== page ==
Amedeo Modigliani
Amedeo Modigliani's Oil Paintings
Amedeo Modigliani Museum
July 12, 1884 – January 24, 1920. Italian artist.

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Amedeo Modigliani
Alice

ID: 77853

Amedeo Modigliani Alice
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Amedeo Modigliani Alice


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Amedeo Modigliani

Italian Expressionist Painter and Sculptor, 1884-1920 Amedeo Clemente Modigliani (July 12, 1884 ?C January 24, 1920) was an Italian artist of Jewish heritage, practicing both painting and sculpture, who pursued his career for the most part in France. Modigliani was born in Livorno (historically referred to in English as Leghorn), in northwestern Italy and began his artistic studies in Italy before moving to Paris in 1906. Influenced by the artists in his circle of friends and associates, by a range of genres and art movements, and by primitive art, Modigliani's œuvre was nonetheless unique and idiosyncratic. He died in Paris of tubercular meningitis, exacerbated by poverty, overworking, and an excessive use of alcohol and narcotics, at the age of 35.  Related Paintings of Amedeo Modigliani :. | Nude with necklace | Juan Gris | Boy in Short Pants | Portrat des Chaiim Soutine | portrait of jeanne hebuterne |
Related Artists:
William Holbrook Beard
1824-1900 William Holbrook Beard Gallery
Ignazio Danti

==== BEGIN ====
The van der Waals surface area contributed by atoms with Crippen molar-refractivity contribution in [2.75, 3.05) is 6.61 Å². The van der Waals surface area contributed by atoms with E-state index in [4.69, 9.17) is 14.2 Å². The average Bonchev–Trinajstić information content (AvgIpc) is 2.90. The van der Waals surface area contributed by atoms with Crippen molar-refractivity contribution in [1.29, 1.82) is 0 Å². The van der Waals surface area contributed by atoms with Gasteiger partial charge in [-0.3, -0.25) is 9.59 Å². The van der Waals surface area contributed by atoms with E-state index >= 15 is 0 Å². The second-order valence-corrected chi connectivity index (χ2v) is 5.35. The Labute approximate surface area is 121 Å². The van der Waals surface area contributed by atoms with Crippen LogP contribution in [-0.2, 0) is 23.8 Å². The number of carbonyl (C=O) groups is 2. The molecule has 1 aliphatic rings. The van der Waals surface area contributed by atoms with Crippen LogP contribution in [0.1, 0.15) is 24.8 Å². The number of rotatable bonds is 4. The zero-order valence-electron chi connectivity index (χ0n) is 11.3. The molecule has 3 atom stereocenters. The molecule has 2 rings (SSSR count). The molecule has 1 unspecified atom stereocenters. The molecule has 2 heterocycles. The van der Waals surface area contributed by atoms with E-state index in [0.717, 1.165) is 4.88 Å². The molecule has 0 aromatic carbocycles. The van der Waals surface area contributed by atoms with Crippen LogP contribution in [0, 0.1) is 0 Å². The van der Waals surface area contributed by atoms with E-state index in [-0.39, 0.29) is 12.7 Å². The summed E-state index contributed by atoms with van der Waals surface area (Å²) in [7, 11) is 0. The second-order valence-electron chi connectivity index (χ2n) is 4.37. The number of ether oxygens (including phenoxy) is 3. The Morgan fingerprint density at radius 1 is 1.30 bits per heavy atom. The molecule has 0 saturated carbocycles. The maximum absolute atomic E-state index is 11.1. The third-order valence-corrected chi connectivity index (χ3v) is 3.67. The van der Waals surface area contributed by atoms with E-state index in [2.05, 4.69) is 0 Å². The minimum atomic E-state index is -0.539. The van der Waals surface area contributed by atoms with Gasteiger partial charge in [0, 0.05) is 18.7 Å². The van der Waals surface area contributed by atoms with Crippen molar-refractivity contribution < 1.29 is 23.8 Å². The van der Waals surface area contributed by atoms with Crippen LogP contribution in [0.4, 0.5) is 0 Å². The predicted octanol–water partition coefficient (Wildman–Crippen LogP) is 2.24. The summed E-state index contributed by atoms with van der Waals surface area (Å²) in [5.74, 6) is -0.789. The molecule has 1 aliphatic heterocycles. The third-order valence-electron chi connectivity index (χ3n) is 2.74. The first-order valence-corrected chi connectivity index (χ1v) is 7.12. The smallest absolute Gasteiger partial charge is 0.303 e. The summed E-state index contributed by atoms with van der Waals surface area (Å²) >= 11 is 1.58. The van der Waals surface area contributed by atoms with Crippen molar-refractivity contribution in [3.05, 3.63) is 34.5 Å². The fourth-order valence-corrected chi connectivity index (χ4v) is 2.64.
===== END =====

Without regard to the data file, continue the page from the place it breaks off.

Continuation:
Italian,1536-1586 was an Italian priest, mathematician, astronomer, and cosmographer. Danti was born in Perugia to a family rich in artists and scientists. As a boy he learned the rudiments of painting and architecture from his father Giulio, an architect and engineer who studied under Antonio da Sangallo, and his aunt Teodora, who was said to have studied under the painter Perugino and also wrote a commentary on Euclid. His older brother Vincenzo Danti would become one of the leading court sculptors of late-sixteenth-century Florence, while his younger brother Girolamo (1547-1580) would become a local Perugian painter of little fame. Danti entered the Dominican Order on March 7, 1555, changing his baptismal name from Pellegrino to Ignazio. After completing his studies in philosophy and theology he gave some time to preaching, but soon devoted himself zealously to mathematics, astronomy, and geography. In 1562, he requested a transfer from the Dominican compound in Perugia to the monastery of San Marco in Florence. Soon after, he found work on the side tutoring the children of wealthy Florentines in mathematics and science. In September 1563, he was invited by Cosimo I, Duke of Tuscany to participate in his great cosmographical project, the Guardaroba in the Palazzo Vecchio. Over the next dozen years, Danti would paint 30 maps of regions of the world (based largely upon published prints by Giacomo Gastaldi, Abraham Ortelius, Gerardus Mercator, and others) upon the cabinet doors of the Guardaroba. He would also work on many other significant scientific and cosmographic projects in Florence, including the large terrestrial globe of the Guardaroba (1564-1568), and a number of brass scientific instruments (such as an astrolabe) today in the Museo di Storia della Scienza in Florence. Between 1567 and 1569, Pius V, who belonged to the Dominicans, is said to have commissioned Danti to furnish plans for the construction of a Dominican church and convent at Bosco Marengo in Piedmont; Danti acted mainly as an advisor. During his stay in Florence, Danti taught mathematics and published over a dozen scientific treatises, mostly commentaries on ancient and medieval astronomy and mathematics or explanations of how to use scientific instruments. For much of his time in Florence, Danti resided at the convent of Santa Maria Novella, and designed the quadrant (on the right) and the armillary sphere (on the left) that appear on the end blind arches of the lower facade of the church in 1572 and 1574, respectively. He also designed a large-scale gnomon for the church which would allow a thin beam of light to enter the church at noon each day through a hole just beneath the facade's rose window, although it probably was not completed by the time Danti left Florence. There were also discussions between the Duke and Danti about building a canal to place Florence in communication with both the Mediterranean and the Adriatic. However, this grandiose plan never got underway before Cosimo's death in (1574). The following year Cosimo's son, Grand Duke Francesco I de' Medici, forced Danti to leave Florence (in late September 1575) on an uncertain morals charge. It is not known precisely why Francesco exiled Danti, but it should be noted that the Dominican had no trouble finding work or patrons anywhere else in Italy, although he never returned to Florence before his death. After leaving Florence, Danti became professor of mathematics at the University of Bologna. While occupying this chair he built a massive gnomon in the Bolognese church of San Petronio, the meridian line of which is still visible in the church's pavement. He also spent some time in Perugia, at the invitation of the governor, where he prepared maps of the Perugian republic. On account of his mathematical attainments, Pope Gregory XIII invited him to Rome, appointed him pontifical mathematician and made him a member of the commission for the reform of the calendar. He also placed him in charge of the painters whom the Pope had summoned to the Vatican to continue the decoration of the palace, most notably to make a number of maps of the regions of modern Italy in the newly constructed Gallery of Maps along the Cortile del Belvedere. This remarkable project, begun in early 1580 and completed about 18 months later, maps the entirety of the Italian peninsula in 40 large-scale frescoes, each depicting a region as well as a perspective view of its most prominent city. When the pontiff commissioned the architect Domenico Fontana to repair the Claudian harbour it was Danti who furnished the necessary plans. While at Rome Danti published a translation of a portion of Euclid with annotations and wrote a life of the architect Jacopo Barozzi da Vignola, preparing also notes for the latter's work on perspective. In recognition of his labours Gregory, in 1583, made him Bishop of Alatri in the Campagna. Danti showed himself a zealous pastor in his new office.